NAMPA, ID 208-616-1994
BOISE, ID 208-505-9520

Man checking into hospital incurring healthcare costs because he did not take care of his hearing loss.

The impact loss of hearing has on general health has been studied for years. New research takes a different approach by examining what untreated hearing loss can do to your healthcare spending. Individuals, as well as the medical community, are searching for ways to reduce the soaring costs of healthcare. You can make a significant difference by something as simple as managing your hearing loss, according to a study published on November 8 2018.

How Health is Impacted by Hearing Loss

Untreated hearing loss comes with hidden risks, as reported by Johns Hopkins Medicine. After 12 years of studying it, researchers discovered that there was a significant effect on brain health in adults with mild to severe hearing loss. For example:

  • A person with a severe hearing impairment has five times the chance of developing dementia
  • The chance of getting dementia is doubled in people with only slight hearing loss
  • Someone with moderate hearing loss triples their risk of dementia

The study showed that when somebody has hearing loss, their brain atrophies at a faster rate. The brain is put under stress that can lead to damage because it has to work harder to do things such as maintaining balance.

Poor hearing has an effect on quality of life, as well. Stress and anxiety are more likely in a person who doesn’t hear well. Depression is also more common. All these factors add up to higher medical costs.

The Newest Study

The newest study published November in the Journal of the American Medical Association (JAMA) shows that it becomes a budget buster if you decide not to address your hearing loss. This study was also led by researchers from Johns Hopkins in collaboration with AARP, the University of California San Francisco and Optum Labs.

They analyzed data from 77,000 to 150,000 patients over the age of 50 who had untreated hearing loss. People with normal hearing created 26 percent less health care costs than people who were recently diagnosed with hearing loss.

Over time, this number continues to grow. Healthcare costs rise by 46 percent after a ten year period. Those numbers, when broken down, average $22,434 per person.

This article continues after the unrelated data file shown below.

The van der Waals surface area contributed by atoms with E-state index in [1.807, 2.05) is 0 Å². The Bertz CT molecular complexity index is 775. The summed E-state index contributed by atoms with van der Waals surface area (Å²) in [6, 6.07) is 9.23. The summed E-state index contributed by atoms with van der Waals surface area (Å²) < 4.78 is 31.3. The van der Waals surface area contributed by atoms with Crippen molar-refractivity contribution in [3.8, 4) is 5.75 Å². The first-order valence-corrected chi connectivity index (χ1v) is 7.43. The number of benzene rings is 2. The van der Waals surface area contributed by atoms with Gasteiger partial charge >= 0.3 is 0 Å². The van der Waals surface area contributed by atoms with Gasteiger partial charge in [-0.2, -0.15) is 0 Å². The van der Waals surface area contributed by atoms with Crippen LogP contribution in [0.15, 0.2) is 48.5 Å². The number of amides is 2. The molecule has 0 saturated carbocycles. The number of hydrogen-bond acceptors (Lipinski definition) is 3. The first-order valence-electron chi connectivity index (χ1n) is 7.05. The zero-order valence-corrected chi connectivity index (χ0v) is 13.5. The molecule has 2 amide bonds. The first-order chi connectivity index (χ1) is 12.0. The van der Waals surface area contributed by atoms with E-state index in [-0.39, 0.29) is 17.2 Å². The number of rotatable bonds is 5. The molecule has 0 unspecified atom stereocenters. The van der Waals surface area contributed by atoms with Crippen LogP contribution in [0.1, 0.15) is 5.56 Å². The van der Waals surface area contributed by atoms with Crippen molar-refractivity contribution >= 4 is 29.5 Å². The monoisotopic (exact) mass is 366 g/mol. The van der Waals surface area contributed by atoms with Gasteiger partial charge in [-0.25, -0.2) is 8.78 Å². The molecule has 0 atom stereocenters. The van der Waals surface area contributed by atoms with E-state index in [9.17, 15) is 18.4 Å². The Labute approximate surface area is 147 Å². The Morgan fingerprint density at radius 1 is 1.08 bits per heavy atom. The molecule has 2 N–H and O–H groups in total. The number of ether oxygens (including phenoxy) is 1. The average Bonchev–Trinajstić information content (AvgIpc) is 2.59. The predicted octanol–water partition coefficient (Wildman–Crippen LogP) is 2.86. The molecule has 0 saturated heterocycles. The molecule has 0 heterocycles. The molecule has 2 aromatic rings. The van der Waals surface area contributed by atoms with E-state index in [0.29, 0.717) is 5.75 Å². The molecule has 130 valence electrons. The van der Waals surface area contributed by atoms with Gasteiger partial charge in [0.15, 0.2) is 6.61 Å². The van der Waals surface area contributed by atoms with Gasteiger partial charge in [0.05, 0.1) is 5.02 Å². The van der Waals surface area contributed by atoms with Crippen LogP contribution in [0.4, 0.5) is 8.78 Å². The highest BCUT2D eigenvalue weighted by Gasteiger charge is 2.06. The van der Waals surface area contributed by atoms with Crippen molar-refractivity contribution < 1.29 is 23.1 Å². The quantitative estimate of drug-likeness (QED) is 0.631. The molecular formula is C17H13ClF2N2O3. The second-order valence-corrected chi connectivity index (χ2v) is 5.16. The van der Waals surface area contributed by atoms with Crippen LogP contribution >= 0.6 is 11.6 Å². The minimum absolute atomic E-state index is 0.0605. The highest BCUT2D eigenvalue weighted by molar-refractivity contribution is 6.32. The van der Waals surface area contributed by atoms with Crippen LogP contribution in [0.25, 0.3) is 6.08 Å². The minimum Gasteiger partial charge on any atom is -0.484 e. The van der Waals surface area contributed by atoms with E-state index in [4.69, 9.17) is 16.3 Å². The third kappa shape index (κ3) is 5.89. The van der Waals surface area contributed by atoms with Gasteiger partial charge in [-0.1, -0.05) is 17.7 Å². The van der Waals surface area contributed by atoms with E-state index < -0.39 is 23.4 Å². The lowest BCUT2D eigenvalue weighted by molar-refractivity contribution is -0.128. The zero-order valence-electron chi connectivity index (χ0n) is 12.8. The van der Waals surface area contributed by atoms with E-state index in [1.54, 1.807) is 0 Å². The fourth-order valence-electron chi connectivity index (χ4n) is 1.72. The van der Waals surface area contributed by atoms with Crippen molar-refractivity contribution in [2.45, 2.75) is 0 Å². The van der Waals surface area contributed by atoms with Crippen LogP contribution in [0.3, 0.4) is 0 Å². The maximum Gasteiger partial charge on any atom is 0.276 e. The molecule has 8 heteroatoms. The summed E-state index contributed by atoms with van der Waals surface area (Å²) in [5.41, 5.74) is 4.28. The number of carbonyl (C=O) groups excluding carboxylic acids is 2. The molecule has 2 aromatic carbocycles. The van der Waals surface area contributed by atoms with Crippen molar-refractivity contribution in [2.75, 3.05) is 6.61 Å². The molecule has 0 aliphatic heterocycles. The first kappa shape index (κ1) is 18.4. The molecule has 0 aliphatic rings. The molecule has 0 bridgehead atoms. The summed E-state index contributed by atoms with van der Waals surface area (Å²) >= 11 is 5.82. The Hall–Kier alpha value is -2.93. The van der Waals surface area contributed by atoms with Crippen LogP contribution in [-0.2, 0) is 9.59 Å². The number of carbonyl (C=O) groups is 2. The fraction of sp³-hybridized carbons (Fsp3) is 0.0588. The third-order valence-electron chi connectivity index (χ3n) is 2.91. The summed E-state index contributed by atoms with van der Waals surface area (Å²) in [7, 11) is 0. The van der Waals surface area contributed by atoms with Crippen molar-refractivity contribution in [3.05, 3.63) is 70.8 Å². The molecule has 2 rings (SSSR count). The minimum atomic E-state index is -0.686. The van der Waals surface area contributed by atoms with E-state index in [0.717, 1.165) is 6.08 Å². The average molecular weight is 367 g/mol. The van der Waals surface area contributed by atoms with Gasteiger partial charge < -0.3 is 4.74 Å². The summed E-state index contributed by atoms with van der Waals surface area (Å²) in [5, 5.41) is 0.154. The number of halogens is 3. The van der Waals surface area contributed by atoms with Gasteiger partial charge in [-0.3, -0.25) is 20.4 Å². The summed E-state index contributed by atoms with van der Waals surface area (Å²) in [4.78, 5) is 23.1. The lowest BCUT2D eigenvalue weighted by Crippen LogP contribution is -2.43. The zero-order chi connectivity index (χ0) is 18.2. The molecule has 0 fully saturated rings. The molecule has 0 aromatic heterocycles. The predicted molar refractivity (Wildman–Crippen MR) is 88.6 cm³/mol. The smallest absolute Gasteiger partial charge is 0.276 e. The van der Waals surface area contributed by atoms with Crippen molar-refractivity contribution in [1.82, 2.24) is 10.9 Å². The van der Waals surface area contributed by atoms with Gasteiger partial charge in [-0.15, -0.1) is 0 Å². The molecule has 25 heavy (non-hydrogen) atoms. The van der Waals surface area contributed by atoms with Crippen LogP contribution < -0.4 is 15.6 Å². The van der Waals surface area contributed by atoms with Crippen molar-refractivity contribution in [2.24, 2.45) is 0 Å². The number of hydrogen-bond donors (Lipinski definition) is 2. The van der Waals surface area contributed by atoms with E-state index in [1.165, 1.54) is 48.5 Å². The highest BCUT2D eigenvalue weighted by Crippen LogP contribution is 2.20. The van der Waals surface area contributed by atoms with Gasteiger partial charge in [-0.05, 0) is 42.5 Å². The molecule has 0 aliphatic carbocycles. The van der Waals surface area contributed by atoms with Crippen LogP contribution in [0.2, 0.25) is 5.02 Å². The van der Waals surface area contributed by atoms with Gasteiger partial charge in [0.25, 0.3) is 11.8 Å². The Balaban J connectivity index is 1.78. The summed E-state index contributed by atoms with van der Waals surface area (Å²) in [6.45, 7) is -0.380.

The study lists factors associated with the increase like:

  • Dementia
  • Cognitive decline
  • Depression
  • Falls
  • Lower quality of life

A link between untreated hearing loss and an increased rate of mortality is suggested by a second study done by the Bloomberg School. Some other findings from this study are:

  • 6.9 more diagnoses of depression
  • 3.2 more diagnoses of dementia per 100 over the course of 10 years
  • 3.6 more falls

The research by Johns Hopkins matches with this one.

Hearing Loss is on the Rise

According to the National Institute of Deafness and Other Communication Disorders:

  • About 15 percent of young people aged 18 have a hard time hearing
  • As many as 8.5 percent of 55-to-64-year-olds have loss of hearing
  • There’s significant deafness in individuals between the ages of 45 to 54
  • Hearing loss currently effects 2 to 3 out of every 1,0000 children

The number rises to 25 percent for those aged 65 to 74 and 50 percent for anybody above the age of 74. In the future, those figures are expected to go up. By the year 2060, as many as 38 million people in this country may have hearing loss.

The study doesn’t touch on how using hearing aids can change these figures, though. What is known is that some health problems associated with hearing loss can be decreased by using hearing aids. To discover whether wearing hearing aids reduces the cost of healthcare, additional studies are needed. It seems obvious there are more reasons to use them than not to. To find out if hearing aids would help you, make an appointment with a hearing care specialist right away.